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MathGroup Archive 1999

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Re: Re: Re: Subscripts, Doh!!!

  • To: mathgroup at
  • Subject: [mg19311] Re: [mg19296] Re: [mg19269] Re: Subscripts, Doh!!!
  • From: Jason Harris <j.harris at>
  • Date: Sat, 14 Aug 1999 23:42:46 -0400
  • References: <7o5ier$> <7oba5o$> <"199908060358.XAA08108"> <v04210100b3d0c0366e0b@[]> <"199908120524.BAA04506"> <"199908130234.WAA07302">
  • Sender: owner-wri-mathgroup at

Carl Woll wrote:

>Like you, I like subscripts and I don't like to use the Symbolize function.
>You mentioned a few things that go wrong when you use subscripts, and I
>have some proposed solutions.
> Colin Rose wrote:
>> The most common problem occurs when people simultaneously
>> try to use:
>>      x   AND   x_1, x_2  etc
>> They then set
>>     x=7,
>> and get very confused when they get terms such as
>>      7_1, 7_2, 7_3
>> These sorts of problems are easily avoided by NOT
>> simultaneously using x   WITH   x_1, x_2... .
>An alternative solution to avoidance is to give Subscript the attribute
>HoldFirst. For example,
><snipped examples>
>Another problem you discussed in a later post:
> Colin Rose wrote:
>> Yes - it would have been nice if Clear[Subscript[m, 1]] had
>> been 'made to work' in v4. At the moment, one has to use
>>     Unset[Subscript[m, 1]]
>> or
>>     Clear[Subscript]       (which clears all subscripted 'variables').

Unquestionably, clearing all subscripts is far too much of a shotgun 
approach. This would just break too many things.

>If I want to clear a single definition, then Unset is acceptable.

Yeah but its a hassle to remember. In fact if one looks at your own 
programming style, its obvious you clear variables before using them. 
If one looks at your code below you use ClearAll. You would be 
changing your programming style to then turn around and say...

x sub 0 =.
y sub 0 =.
z sub 0 =.

It works, but is kind of ugly. The solution needs to be seamless.

>problem I have is when I want to clear a lot of subscripted definitions for
>a single base  symbol. One approach is to make the definitions upvalues for
>the base symbol. A neat alternative is to massage the downvalues of
>Subscript directly, as in the following function:
>SetAttributes[ClearSubscript, {HoldAll}]
>ClearSubscript[a_] := Module[{b},
> DownValues[Subscript] =
>  Cases[DownValues[Subscript], (b_ :> _) /; FreeQ[b,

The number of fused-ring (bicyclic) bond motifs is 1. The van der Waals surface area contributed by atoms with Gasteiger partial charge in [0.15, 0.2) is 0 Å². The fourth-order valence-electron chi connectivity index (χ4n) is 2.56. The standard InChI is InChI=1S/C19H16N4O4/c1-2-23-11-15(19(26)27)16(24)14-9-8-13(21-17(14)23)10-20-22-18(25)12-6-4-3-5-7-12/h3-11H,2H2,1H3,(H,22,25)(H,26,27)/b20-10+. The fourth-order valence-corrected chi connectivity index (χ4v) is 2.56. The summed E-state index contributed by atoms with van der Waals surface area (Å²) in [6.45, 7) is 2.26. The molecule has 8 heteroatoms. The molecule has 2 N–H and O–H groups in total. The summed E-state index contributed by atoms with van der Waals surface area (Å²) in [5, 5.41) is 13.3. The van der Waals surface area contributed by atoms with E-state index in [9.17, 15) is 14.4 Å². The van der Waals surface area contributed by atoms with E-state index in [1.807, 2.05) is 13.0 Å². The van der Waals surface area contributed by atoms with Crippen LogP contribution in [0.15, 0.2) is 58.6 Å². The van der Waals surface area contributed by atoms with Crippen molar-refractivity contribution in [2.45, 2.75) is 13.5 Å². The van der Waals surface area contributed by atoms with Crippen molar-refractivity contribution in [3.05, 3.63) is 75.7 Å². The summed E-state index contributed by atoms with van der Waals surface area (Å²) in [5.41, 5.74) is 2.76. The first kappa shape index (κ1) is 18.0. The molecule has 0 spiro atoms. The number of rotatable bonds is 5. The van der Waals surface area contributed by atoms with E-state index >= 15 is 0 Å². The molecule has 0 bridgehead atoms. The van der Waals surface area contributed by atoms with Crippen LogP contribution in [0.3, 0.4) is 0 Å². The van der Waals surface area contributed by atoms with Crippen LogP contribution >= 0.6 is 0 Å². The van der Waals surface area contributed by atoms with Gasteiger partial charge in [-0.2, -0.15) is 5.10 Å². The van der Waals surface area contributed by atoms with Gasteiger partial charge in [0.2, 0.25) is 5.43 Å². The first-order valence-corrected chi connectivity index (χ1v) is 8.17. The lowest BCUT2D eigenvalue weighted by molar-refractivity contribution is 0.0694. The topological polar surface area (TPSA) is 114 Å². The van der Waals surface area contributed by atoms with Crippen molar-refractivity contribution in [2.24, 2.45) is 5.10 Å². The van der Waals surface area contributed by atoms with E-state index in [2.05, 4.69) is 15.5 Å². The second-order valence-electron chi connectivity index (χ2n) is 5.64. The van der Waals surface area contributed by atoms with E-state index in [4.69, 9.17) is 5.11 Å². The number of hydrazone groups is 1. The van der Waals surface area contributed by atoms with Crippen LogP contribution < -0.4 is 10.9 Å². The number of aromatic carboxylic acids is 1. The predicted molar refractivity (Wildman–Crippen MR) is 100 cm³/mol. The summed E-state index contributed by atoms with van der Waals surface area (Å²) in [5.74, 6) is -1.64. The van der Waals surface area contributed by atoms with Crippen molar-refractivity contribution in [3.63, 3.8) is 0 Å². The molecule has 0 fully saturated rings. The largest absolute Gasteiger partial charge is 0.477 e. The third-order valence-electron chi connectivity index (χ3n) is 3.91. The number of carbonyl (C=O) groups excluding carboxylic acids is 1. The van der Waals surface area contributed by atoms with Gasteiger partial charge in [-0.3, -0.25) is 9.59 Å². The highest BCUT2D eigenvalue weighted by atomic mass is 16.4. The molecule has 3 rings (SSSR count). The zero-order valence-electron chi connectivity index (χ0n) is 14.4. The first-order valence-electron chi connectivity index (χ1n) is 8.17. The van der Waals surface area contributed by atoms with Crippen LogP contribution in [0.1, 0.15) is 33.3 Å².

>HoldPattern[Subscript[a, _]]]];
><snipped examples>
>Finally, the point about ?m sub 1 brought up by Jason.
>> Jason Harris wrote:
>> >Just using subscripted symbols has its problems though...
>> >
>> >For instance  \!\(\(?m\_1\)\), that is ? m sub 1 will yield an
>> >error. As will something like \!\(Clear[m\_1]\), that is Clear[ m
> > >sub 1]. etc.

This was just *one* example among many such ones to illustrate the 
problems with an "incomplete" approach.

>One could similarly cook up a function that provides just the information
>related to a base symbol as follows:
>y = 2
>y  = 2
> 2
>So what do you think? Are there any major problems with the above ideas?

Well I don't know if I would call the problems major but the solution 
is certainly not seamless. (Then again I don't suppose you intended 
it to be... )

In any good solution you should "set the object up", and then it 
should act just like a normal Mathematica object. Having to 
specifically remember to call things like ClearSubscript and 
SubscriptInformation, instead of the normal Mathematica functions 
that do these things, is in my opinion pretty ugly. One should just 
use the normal Mathematica functions Clear and '?'. It is possible to 
set up other parsing rules for '?' to enable this to be done 
automatically, but then you are going down the path the notation 
package takes... Similarly you would probably be able to get Clear 
working in such a way as to seamlessly call your ClearSubscript code 
when applicable. However, just fixing these functions is not going to 
fix the overall problem. The problem will occur in other places since 
you will not have "true symbols".

The design goal should be, in my opinion : state that these composite 
objects are "symbols". Then have them treated like normal symbols 
throughout Mathematica, without needing to remember any specialized 

Moreover, setting attributes on a system level function as major as 
Subscript is begging for trouble. Some packages will break because 
you assume Subscript has the attribute HoldFirst. ( E.g. consider the 
construction of a matrix of coordinates 
Table[Subscript[coord[i],j],{i,1,3},{j,1,3}]].) In a similar vein, 
packages that use OverHat would also break, if the attributes of 
OverHat are set to HoldFirst. For instance, if OverHat was used as 
complex conjugation.

Most importantly, if you are calling some other package that requires 
variables to be symbols your solution will outright fail. For 
instance a simple example is the vector calculus package in 
Mathematica. (<< Calculus`VectorAnalysis`)

The following fails without symbolizing x\_1, x\_2, x\_3, since 
coordinates need to be "symbols".

\!\(SetCoordinates[Cartesian[x\_1, x\_2, x\_3]]\)

Yet in many applications it might be convenient / applicable to have 
coordinates x sub 1, x sub 2, x sub 3. It can't be easily done 
without Symbolize.

Symbols are a basic data type in Mathematica and any solution that 
doesn't seamlessly reproduce them is going to break in one place or 
another...  Still, if you only have limited aspirations for your 
applications then changing attributes and introducing auxiliary 
functions could be enough to graft on an approximation to proper 
subscript handling.



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